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Who Could Be Next New York Yankees Manager If Joe Girardi Doesn’t Return to Team in 2014

September 20th, 2013 at 9:15 AM
By Doug Rush

On Thursday, the speculation of Joe Girardi potentially not returning as the manager of the New York Yankees started to ramp up as he declined to commit to a return to the team following the 2013 season.

'20110628-0320' photo (c) 2011, Keith Allison - license: http://creativecommons.org/licenses/by-sa/2.0/

Girardi has been the team's manager over the last six seasons and has made the postseason in four of them and is hoping for a fifth trip this season, but the Yankees are 3.5 games out of the Wild Card race and could be staring at a second missed trip to the postseason as Yankees skipper under his watch.

Despite that, with everything the Yankees have encountered this season with the injuries suffered to a great deal of their roster, Girardi could be in line for the American League Manager of the Year Award, but there could be a few different managerial jobs available next season; such as the Washington Nationals or the Chicago Cubs; where there is less media pressure, but equal opportunity for Girardi to win in the big leagues.

If Girardi, who is a free agent after this season, steps away from the Yankees manager job, who would the team look to replace him with? Lets look at the potential possibilities at who could take the manager's seat in the Bronx if Girardi were to bolt out of town.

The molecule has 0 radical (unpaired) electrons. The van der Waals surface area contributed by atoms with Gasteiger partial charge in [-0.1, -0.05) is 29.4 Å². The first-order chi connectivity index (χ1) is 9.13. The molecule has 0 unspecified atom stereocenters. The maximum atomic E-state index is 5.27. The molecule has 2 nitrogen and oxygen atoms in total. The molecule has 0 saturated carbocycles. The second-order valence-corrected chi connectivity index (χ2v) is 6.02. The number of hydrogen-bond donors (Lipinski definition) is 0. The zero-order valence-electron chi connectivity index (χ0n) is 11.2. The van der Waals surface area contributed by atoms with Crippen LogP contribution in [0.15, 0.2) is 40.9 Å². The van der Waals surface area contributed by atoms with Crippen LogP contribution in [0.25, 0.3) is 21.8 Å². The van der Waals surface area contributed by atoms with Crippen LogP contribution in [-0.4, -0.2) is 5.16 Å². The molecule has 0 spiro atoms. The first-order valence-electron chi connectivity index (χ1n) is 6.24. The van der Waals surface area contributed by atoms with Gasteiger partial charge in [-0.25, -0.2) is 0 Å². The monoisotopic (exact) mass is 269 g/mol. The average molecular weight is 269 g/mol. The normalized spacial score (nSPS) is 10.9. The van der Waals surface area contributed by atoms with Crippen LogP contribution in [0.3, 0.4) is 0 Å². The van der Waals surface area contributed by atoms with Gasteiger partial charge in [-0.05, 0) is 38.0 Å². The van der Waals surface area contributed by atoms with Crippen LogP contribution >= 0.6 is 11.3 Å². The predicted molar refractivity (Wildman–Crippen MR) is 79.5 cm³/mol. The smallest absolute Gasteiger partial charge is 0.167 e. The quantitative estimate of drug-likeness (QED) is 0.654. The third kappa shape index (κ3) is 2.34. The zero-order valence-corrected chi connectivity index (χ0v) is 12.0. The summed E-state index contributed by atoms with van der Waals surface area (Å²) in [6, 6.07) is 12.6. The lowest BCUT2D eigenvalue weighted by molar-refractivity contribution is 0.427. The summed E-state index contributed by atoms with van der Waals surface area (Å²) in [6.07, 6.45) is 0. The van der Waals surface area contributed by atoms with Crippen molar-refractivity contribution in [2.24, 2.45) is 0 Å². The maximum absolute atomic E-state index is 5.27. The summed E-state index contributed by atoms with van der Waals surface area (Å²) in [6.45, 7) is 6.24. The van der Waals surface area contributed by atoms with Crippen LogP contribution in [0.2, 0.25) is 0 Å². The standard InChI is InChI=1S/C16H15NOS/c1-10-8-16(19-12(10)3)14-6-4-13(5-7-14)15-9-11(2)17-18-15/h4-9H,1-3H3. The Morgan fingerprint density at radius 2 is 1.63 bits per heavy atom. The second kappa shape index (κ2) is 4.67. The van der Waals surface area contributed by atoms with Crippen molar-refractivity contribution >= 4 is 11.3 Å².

THE FAVORITES:

Tony Pena, (198-285 career managerial record); Pena was a candidate for the manager job after Joe Torre left the Bronx in 2007, but lost out to Girardi. Pena has been Girardi's bench coach since the 2009 season, but has been with the Yankees since the 2006 year as the first base coach and is a player favorite in the clubhouse. Pena has experience as a manager with the Kansas City Royals from 2002-2005 and won the 2003 American League Manager of the Year Award. Pena was a candidate for the Boston Red Sox job after the 2011 season, but the job was eventually given to Bobby Valentine. If the Yankees were to look internally for their next manager, Pena would be the most obvious choice.

Willie Randolph, (302-253 career managerial record); Randolph is an extremely popular choice among fans and would be a popular choice if given the manager duties. Randolph knows all about New York, as he played for the Yankees from 1976-1988 and then was a coach from 1994-2004 before getting his first ever manager's job in 2005 with the New York Mets, where he held for nearly four years. After being fired in the middle of the 2008 season, Randolph has bounced around as a coach with the Baltimore Orioles and Milwaukee Brewers, but is currently out of work right now, but would likely love to get back into baseball, and what better way then with the Yankees.

THE WILD CARDS:

Mike Scioscia, (1229-1029 career managerial record); Scioscia isn't on the market yet, but he could be after the 2013 season as looks like it will either come down to him or general manager Jerry Dipoto being let go from the team due to friction between the two. With Dipoto just getting to Los Angeles, Scioscia may be the one shown the door after 13 years with the Angels, which includes the organizations one and only World Series championship from back in 2002. Mnay consider Scioscia to be the best manager in baseball today, even though management has spent a lot of money to bring in high-priced talent but has under-performed over the last couple of seasons. If Scioscia is let go from his current contract, which runs through the 2018 season, he will definitely be a favorite by a lot teams, which could include the Yankees.